Friday, December 7, 2012
Extensive New First Temple Period Remains Unearthed in Jerusalem
Findings include what could be the largest haul yet of pottery fragments from the time of Jerusalem's First Temple.
Archaeologists, students and volunteers have unearthed archaeological remains that will shed additional light on the occupation of ancient Jerusalem's royal precinct of the time of the Israelite and Judahite kings, going back to the 10th century BCE.
Under the direction of Eilat Mazar of the Hebrew University in Jerusalem, painstaking excavation by a team of archaeologists, including a group from the Herbert W. Armstrong College in the U.S., has revealed extensive architectural elements, including floor layers and walls, that suggest at least one very large structure of yet-to-be-determined function. This, after weeks of excavating through layers containing artifacts, architectural elements and other features representing later periods of occupation, including those of the Byzantine and Second Temple (Herodian) periods.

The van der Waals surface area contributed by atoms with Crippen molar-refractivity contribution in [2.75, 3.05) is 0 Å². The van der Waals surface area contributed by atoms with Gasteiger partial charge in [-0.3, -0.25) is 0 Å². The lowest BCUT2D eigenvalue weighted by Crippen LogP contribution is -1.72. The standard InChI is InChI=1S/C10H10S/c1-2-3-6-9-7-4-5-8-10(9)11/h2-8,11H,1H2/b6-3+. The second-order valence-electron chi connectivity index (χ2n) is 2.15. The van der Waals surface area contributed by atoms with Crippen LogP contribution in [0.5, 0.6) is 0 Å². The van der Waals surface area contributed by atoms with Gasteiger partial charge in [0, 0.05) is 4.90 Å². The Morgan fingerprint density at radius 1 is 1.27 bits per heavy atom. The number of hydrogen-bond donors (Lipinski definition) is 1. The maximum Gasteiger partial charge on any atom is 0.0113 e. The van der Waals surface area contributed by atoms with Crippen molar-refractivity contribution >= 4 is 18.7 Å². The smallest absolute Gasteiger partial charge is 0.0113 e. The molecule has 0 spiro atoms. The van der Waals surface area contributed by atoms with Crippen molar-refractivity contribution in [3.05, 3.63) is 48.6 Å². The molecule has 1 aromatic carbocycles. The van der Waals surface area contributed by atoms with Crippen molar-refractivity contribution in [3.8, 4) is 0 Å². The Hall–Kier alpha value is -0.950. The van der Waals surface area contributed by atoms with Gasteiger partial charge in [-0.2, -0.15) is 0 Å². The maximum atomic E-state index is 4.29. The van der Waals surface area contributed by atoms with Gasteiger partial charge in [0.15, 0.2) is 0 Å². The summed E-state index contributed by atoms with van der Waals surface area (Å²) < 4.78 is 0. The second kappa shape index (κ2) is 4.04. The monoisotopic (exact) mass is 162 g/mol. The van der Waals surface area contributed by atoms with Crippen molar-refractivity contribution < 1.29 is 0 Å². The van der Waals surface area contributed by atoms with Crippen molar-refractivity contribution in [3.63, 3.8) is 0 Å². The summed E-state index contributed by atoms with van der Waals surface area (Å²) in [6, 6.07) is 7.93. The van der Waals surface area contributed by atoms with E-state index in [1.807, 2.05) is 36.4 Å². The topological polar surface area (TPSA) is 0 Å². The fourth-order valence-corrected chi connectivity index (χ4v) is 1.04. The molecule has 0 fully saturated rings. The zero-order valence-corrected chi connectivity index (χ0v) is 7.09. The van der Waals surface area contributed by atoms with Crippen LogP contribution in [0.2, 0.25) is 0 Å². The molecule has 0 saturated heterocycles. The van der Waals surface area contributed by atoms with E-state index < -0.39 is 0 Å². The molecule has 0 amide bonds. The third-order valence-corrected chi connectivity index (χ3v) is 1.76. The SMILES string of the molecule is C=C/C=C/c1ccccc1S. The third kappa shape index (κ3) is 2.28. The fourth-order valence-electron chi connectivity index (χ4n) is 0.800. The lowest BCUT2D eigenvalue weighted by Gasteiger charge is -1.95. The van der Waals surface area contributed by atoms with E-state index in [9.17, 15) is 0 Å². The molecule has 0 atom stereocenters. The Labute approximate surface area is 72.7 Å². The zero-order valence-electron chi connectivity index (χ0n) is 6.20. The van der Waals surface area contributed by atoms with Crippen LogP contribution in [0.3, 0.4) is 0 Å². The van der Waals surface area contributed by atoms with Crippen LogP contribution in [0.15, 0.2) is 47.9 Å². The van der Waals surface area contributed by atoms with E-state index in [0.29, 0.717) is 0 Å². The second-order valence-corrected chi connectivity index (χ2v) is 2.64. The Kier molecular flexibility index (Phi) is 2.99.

"Now", says Mazar, "all over the place we have Iron Age (1300 - 600 BCE ) floor layers, we have alot of Iron Age pottery, 10th century BCE pottery......I think it's the richest assemblage we have ever had from the 10th century until now in Jerusalem."
Like the other structures within the vicinity, a building of possible monumental proportions may be emerging. As she stood above looking down at the excavation area spread out below her, she speaks to a small group of observers standing next to her, sharing her vantage point. "We have these large walls that show that this was a very large structure -- it's huge..."